6. Other exercises take it out of you too. I was trying to do pushups in between sets of pull-ups; as I was stagnating around 15 reps per set of pull-ups, reducing the number of push-ups allowed me to push through.
  7. Accept failure, but use it to push farther. When I failed on a set, I would give myself some rest and then do however many pull-ups had remained in the set plus one. This also let me take the mental aspect out of exhaustion- if I physically failed, I just had to finish and do a little extra, it wasn’t a moral/personal failing.
  8. Sometimes more isn’t necessarily harder. For the last few weeks of the routine I did a long set (e.g., 17 reps) followed by a short set of the same type (5) and then I tried to do 22 consecutive chin-ups at the end. This actually felt easier than just doing the 17s, surprisingly, I think because it gave me some extra rest between the long-sets, but also from a morale perspective gave me some “easy ones” to look forward to.
  9. The mind’s relationship to numbers is peculiar. Or at least mine is/can be. Even though there were very few months when I’d stuck to my routine on more than 10 days, once I had only 13 to go in the month of December I knew I’d make it. Conversely, around early August the slog of only having completed ~60-some days of pull-ups made the remainder feel quite daunting, despite having plenty of time left to get to 100. Relatedly, adding in the mini-sets and being able to say that I’d done over 100 pull-ups in total felt like a major accomplishment, where doing “5 sets of 18” didn’t have the same emotional resonance, even though it wasn’t that different.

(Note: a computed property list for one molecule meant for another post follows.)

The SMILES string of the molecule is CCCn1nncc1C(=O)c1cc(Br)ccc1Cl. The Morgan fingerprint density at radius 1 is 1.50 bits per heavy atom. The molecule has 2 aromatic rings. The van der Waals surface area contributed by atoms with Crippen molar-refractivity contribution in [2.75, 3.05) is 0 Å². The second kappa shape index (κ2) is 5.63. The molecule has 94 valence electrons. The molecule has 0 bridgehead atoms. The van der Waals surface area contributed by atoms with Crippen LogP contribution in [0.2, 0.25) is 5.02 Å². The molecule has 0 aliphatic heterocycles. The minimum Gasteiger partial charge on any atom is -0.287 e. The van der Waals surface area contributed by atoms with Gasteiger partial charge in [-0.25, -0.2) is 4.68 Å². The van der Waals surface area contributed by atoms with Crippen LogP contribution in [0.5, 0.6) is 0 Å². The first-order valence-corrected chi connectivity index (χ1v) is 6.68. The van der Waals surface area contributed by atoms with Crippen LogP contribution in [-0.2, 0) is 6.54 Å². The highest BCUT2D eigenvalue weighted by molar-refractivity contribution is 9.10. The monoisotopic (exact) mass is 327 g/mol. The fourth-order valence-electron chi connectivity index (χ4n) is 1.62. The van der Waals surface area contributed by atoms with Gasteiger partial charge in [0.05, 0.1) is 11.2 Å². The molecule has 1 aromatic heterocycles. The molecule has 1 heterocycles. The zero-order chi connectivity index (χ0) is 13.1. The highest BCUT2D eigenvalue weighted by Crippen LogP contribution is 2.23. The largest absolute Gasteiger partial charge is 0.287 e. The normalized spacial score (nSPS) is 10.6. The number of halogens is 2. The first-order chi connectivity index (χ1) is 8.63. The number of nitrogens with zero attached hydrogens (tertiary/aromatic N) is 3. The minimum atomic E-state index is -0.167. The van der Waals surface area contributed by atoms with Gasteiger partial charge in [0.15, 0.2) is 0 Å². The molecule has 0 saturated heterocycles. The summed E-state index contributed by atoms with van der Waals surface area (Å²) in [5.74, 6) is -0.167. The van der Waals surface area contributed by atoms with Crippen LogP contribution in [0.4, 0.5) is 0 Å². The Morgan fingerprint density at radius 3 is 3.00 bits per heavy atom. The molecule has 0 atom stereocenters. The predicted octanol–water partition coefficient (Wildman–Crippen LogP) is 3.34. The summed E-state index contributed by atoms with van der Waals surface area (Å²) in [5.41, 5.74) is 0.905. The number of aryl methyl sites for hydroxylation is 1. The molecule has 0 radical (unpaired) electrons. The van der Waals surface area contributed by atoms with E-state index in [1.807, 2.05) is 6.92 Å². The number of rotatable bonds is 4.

With these lessons, here are my goals for 2018:

Physical: 100 days of workouts. I’m shifting the focus to legs and core this year but also want to continue to build on what I’ve gained, so my routine includes 1-arm pull-ups, 1-legged squats (plyometric and standard), front-lever work, L-sit pull-ups, and leg-raises while hanging on the bar.

Writing: Publish some writing 20 times. Maybe not every other week exactly, but keep working at it. And if need be, I can always try to write every other day in December to get there.

Reading: Aiming for an average of ~ 30 pages per day, and at least 24 books in the year. I only averaged about 27 pages in 2017 and got through 25 books, so this would be a slight stretch, but feels achievable- and on a good weekend I can get through ~100 pages, so that’s enough to make up for nearly half of the week.

Crosswords: I do the NY Times crossword puzzle every day; that’s been consistent and will remain so. In order to improve my skills faster, I hope to catch up on at least two years of old puzzles in the archive. Right now I’m in January of 1996, so I will need to get into 1998’s puzzles- but by the end of the year. That’s two extra old ones per day, or, again, a very busy December…


Good luck to you in your resolutions for health and growth, and I hope some of these insights are helpful to you as well!